"Unlike large-scale, coordinated, catastrophic attacks, executing smaller-scale attacks requires less planning and fewer pre-operational steps," said Homeland Security Secretary Janet Napolitano, testifying before the Senate Homeland Security and Governmental Affairs Committee. "Accordingly, there are fewer opportunities to detect such an attack before it occurs." (Washington Post)
Americans Vastly Underestimate Wealth Inequality, Support 'More Equal Distribution Of Wealth': Study Americans vastly underestimate the degree of wealth inequality in America, and we believe that the distribution should be far more equitable than it actually is, according to a new study.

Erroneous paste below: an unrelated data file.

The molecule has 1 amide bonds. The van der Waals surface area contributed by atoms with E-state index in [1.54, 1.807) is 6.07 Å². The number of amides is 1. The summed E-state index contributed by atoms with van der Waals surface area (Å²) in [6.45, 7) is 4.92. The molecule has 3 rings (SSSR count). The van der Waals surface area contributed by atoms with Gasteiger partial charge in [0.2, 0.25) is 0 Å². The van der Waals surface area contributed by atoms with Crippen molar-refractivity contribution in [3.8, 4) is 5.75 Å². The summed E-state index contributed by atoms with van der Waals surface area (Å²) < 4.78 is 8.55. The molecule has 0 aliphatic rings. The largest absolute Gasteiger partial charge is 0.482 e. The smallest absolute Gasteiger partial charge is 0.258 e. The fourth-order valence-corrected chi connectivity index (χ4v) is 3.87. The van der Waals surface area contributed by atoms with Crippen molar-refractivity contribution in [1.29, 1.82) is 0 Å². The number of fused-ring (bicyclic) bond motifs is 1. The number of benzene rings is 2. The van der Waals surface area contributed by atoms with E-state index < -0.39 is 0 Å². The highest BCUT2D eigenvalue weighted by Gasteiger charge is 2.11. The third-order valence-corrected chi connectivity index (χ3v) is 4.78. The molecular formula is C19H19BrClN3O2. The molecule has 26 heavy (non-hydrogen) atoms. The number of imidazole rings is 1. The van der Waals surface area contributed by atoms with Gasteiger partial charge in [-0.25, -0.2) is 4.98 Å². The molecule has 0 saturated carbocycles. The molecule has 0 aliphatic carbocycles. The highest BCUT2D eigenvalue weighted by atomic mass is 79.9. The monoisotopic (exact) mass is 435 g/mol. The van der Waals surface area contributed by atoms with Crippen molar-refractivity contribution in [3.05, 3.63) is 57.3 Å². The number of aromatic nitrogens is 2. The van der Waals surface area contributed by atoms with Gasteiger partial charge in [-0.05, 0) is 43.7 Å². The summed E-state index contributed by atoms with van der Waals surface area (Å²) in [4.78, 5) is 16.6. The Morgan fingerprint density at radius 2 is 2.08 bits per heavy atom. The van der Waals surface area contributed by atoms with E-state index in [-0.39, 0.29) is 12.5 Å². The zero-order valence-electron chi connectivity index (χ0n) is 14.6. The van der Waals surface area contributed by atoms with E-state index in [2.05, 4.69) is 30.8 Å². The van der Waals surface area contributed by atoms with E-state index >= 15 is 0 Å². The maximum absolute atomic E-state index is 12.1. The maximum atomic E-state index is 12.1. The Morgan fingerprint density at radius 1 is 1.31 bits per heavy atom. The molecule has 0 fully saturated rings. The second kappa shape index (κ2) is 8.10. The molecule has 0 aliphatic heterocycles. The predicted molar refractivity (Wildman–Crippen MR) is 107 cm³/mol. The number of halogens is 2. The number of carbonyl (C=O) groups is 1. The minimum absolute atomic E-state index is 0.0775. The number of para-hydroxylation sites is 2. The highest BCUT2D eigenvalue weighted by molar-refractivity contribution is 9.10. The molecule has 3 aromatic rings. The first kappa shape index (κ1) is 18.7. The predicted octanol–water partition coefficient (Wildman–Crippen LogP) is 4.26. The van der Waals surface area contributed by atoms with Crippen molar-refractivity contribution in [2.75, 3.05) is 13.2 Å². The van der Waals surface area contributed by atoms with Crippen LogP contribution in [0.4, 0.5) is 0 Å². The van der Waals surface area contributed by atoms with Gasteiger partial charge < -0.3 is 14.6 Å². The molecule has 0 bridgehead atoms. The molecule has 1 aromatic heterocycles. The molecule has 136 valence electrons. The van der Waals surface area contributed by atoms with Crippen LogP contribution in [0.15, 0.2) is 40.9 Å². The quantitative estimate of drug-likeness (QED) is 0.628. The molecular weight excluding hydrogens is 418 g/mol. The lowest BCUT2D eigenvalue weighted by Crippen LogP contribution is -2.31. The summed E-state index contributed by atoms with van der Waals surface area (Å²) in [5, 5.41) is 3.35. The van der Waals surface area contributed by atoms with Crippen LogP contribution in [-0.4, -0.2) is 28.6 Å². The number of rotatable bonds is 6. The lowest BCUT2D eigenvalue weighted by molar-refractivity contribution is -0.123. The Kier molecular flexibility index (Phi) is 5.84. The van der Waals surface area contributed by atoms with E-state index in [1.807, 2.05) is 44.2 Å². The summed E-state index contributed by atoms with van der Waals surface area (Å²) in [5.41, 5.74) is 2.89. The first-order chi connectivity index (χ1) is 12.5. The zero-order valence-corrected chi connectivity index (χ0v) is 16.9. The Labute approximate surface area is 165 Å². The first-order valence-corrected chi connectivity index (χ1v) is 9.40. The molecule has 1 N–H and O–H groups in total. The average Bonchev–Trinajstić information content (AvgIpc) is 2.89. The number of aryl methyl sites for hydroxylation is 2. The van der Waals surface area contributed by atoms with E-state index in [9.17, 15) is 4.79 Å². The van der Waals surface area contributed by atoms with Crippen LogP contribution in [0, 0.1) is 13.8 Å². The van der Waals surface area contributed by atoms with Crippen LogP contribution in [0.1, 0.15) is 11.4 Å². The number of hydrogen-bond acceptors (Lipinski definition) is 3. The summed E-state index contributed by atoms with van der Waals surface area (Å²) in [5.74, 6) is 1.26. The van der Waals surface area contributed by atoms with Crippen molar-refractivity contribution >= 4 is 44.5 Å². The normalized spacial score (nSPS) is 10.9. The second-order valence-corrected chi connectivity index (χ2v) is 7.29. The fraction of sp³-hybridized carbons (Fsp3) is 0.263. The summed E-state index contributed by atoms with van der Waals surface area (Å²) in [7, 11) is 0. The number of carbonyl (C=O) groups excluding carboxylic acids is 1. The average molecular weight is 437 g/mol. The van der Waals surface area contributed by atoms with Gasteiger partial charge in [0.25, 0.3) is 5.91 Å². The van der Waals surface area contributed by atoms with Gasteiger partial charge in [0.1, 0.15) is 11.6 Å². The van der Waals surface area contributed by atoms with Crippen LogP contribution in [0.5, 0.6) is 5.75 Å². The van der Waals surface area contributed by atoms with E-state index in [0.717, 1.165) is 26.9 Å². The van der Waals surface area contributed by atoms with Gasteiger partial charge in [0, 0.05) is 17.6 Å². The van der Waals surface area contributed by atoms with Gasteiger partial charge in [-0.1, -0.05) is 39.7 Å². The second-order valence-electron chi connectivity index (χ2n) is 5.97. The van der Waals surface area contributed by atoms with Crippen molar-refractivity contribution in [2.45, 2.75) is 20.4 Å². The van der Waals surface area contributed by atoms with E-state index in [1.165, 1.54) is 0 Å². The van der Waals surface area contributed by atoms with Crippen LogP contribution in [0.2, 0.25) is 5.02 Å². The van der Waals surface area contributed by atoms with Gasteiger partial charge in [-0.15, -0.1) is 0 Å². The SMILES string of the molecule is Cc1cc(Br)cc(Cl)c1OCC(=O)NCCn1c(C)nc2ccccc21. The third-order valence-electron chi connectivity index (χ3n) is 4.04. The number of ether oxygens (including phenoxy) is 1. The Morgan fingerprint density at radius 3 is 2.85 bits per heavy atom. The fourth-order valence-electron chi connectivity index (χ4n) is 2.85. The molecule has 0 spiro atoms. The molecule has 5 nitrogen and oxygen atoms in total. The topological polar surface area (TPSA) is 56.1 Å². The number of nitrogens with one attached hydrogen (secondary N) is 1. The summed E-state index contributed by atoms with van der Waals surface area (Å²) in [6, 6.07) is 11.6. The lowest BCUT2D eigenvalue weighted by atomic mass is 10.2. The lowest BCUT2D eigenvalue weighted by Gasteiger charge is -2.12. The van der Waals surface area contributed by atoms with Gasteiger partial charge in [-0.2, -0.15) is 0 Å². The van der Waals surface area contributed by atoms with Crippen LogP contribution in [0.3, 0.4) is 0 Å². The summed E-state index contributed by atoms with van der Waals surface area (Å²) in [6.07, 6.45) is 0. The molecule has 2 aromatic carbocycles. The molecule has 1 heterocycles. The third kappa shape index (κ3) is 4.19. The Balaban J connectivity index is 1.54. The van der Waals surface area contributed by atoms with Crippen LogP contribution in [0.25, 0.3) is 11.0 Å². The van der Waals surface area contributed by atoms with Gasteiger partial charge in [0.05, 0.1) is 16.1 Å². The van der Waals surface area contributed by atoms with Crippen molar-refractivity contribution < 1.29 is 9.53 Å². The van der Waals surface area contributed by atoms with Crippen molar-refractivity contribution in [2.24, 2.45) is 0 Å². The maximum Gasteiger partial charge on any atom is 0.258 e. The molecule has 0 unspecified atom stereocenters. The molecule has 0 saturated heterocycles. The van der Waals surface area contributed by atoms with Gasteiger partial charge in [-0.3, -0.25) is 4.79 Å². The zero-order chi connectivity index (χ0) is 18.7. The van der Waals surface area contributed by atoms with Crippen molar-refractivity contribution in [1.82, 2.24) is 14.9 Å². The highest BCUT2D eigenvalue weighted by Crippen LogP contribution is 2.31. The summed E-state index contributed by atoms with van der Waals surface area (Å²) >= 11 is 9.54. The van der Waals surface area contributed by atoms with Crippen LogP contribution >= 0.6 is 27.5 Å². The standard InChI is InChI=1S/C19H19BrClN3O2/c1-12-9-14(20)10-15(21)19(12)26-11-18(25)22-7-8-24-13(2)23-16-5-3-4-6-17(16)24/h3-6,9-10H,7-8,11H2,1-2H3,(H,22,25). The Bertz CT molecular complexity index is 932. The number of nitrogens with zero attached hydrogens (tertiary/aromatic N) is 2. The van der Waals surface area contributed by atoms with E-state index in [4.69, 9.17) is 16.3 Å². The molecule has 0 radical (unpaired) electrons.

Or, as the study's authors put it: "All demographic groups -- even those not usually associated with wealth redistribution such as Republicans and the wealthy -- desired a more equal distribution of wealth than the status quo."
The report (pdf) "Building a Better America -- One Wealth Quintile At A Time" by Dan Ariely of Duke University and Michael I. Norton of Harvard Business School (hat tip to Paul Kedrosky), shows that across ideological, economic and gender groups, Americans thought the richest 20 percent of our society controlled about 59 percent of the wealth, while the real number is closer to 84 percent. (Huffington Post)